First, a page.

Compatibilities & Simulants: Explosive Polymer Interactions

Download Project Report (Phase 2, Year 7)

Project Description

The aim of this project is to develop new methods for those involved in the Homeland Security Enterprise (HSE) to collect, handle, and store novel explosives—often called “homemade explosives” (HMEs)—in a safe and effective manner. Because there are many applications where explosives may interact with other materials, a number of approaches have been developed. To date, the applications of this study have included the development of:

  • Safe-scent aids that contain trace amounts of explosives encapsulated in polymers, which allows the scent of explosives to be released for safe canine training and electronic instrument calibration.
  • Explosive sampling devices (swabs), which are effective at pick-up and release of explosives residues.
  • Better methods for analyzing these hazardous materials.

Because of their volatility, explosives are rarely used in their pure form (meaning without plasticizers or other formulating agents) and instead are often mixed with other materials. This includes both military explosives and HMEs, which may be made safer or more hazardous when mixed with other materials. In either case, it is essential that we understand the consequences of combining HMEs with other materials.

Progress in both the electrostatically enhanced swabs and the canine training aids has advanced sufficiently that their benefit to the TSA is obvious. Swabs, which obviate the need for vigorous rubbing of the surface, speed sampling, provide greater privacy, increase swab lifetime, and minimize collection of interfering compounds. These advantages, coupled with higher pick-up and release efficiencies, will make for speedier, more amenable, and more economical checkpoint operations while improving trace detector performance. The safe-scent aids will provide dog trainers as well as vendors of explosive trace instruments with the option of working without bulk quantities of explosive materials. Presently, vendors must pay exorbitant prices for dilute solutions of explosives, or attain a Bureau of Alcohol, Tobacco, Firearms, and Explosives (ATF) license and purchase storage magazines and the bulk explosives. Canine trainers often travel with their canine partner and bulk explosives in their vehicles. This is a safety issue, as well as a security concern.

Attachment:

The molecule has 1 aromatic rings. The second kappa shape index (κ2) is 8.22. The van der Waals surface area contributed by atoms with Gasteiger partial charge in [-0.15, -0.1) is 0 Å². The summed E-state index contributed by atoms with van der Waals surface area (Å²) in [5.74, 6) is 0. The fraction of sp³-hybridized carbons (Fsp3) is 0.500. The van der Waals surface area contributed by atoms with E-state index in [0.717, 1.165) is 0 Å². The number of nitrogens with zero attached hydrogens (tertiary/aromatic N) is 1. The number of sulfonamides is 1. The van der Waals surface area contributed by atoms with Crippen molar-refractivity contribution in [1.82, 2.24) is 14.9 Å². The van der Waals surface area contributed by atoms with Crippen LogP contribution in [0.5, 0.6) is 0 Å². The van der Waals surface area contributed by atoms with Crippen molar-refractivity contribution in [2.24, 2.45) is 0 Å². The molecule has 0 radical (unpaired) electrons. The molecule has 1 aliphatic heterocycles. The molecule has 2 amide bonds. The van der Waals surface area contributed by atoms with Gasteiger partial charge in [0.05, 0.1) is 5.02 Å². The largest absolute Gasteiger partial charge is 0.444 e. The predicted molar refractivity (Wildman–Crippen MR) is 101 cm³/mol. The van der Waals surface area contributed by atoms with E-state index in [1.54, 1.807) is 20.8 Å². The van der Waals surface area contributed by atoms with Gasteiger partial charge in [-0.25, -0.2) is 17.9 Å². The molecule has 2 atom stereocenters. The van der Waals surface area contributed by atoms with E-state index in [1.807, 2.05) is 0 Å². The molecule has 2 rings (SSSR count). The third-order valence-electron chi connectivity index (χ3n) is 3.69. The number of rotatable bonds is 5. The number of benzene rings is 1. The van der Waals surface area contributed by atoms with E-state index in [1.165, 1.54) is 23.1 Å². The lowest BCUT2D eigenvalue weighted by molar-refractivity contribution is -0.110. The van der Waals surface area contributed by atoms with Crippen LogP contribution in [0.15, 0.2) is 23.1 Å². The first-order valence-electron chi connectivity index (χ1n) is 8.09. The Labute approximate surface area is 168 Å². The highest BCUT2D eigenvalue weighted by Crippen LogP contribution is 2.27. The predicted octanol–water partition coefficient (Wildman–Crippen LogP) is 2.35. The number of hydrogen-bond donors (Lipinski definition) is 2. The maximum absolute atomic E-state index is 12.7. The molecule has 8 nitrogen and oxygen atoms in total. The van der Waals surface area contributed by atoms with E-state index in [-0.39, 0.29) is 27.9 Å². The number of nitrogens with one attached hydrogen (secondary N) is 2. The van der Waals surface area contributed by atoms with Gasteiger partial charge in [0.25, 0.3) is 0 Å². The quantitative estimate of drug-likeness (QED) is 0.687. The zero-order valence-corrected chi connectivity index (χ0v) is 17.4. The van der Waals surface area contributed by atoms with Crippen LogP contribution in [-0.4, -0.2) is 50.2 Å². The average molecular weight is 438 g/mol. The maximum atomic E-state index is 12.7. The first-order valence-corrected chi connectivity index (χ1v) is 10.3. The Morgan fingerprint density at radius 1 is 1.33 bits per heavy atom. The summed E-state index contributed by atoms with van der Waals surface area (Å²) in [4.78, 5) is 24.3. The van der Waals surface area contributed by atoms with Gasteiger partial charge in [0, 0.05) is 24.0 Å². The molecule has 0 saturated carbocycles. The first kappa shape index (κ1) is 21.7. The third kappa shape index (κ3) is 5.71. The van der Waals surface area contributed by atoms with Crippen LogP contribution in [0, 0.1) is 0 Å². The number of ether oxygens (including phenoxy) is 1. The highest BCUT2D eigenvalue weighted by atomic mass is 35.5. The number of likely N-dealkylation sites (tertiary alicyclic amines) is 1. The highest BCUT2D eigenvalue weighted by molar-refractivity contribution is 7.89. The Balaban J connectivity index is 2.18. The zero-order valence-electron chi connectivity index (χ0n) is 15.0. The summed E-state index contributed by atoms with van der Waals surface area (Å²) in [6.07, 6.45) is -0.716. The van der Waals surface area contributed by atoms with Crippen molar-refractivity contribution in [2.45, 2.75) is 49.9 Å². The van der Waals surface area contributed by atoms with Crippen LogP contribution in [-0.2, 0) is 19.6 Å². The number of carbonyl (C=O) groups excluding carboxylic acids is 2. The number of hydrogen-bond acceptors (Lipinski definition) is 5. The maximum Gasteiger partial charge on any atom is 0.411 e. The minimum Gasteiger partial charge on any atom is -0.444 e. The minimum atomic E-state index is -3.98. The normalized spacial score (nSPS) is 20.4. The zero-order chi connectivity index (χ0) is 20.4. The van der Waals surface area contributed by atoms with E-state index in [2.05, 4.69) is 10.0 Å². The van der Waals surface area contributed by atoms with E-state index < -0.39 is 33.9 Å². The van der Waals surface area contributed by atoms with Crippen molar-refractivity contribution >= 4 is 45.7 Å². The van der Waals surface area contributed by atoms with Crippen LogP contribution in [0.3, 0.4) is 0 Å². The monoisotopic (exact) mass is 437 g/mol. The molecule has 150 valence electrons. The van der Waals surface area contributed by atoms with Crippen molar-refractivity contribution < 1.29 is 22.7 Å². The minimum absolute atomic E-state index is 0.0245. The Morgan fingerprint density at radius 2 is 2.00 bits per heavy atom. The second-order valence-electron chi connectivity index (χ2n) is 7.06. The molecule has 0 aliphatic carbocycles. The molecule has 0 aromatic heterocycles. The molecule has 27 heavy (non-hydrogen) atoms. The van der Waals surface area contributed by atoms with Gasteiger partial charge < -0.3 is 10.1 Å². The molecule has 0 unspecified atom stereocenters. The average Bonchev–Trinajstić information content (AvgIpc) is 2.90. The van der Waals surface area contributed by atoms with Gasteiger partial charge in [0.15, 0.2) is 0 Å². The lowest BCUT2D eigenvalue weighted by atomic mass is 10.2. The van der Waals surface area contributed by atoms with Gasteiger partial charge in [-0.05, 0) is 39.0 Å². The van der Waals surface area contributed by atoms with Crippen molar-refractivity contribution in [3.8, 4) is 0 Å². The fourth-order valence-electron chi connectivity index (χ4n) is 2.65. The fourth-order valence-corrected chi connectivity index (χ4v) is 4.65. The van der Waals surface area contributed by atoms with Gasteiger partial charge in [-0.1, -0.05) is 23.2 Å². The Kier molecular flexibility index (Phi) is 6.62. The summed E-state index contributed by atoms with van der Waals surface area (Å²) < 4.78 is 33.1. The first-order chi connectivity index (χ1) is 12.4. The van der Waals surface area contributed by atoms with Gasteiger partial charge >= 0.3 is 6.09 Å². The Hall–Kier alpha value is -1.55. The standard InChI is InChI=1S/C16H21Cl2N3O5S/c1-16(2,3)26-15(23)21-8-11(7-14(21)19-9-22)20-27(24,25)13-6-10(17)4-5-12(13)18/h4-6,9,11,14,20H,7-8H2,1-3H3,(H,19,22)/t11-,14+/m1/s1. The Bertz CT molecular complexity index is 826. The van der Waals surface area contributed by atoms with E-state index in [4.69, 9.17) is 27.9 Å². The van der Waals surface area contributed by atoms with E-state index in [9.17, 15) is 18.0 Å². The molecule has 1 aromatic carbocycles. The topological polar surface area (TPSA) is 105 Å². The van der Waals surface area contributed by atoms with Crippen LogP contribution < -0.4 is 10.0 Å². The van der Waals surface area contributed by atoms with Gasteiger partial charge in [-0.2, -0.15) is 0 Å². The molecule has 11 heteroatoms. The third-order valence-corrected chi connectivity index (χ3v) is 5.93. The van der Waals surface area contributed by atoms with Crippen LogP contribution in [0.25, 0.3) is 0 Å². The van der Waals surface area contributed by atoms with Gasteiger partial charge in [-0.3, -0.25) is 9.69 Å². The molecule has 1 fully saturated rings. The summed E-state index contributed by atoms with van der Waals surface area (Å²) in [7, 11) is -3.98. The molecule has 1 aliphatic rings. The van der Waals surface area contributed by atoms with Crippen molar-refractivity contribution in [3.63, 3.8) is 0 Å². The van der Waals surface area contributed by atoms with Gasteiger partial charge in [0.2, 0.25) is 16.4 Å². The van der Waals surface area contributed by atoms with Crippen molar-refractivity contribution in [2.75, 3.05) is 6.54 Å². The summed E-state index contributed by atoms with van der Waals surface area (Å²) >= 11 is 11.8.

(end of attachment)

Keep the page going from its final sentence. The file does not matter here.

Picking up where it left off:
This approach provides canine handlers and instrument vendors with safe access to stored hazardous explosives at trace levels for use in the detection, calibration, and validation of instruments as well as the training of explosives detecting canines.
Year 4 Annual Report
Project Leader
  • Jimmie Oxley
    University of Rhode Island

Faculty and Staff Currently Involved in Project
  • Gerald Kagan
    University of Rhode Island

Students Currently Involved in Project
  • Jeff Canaria
    University of Rhode Island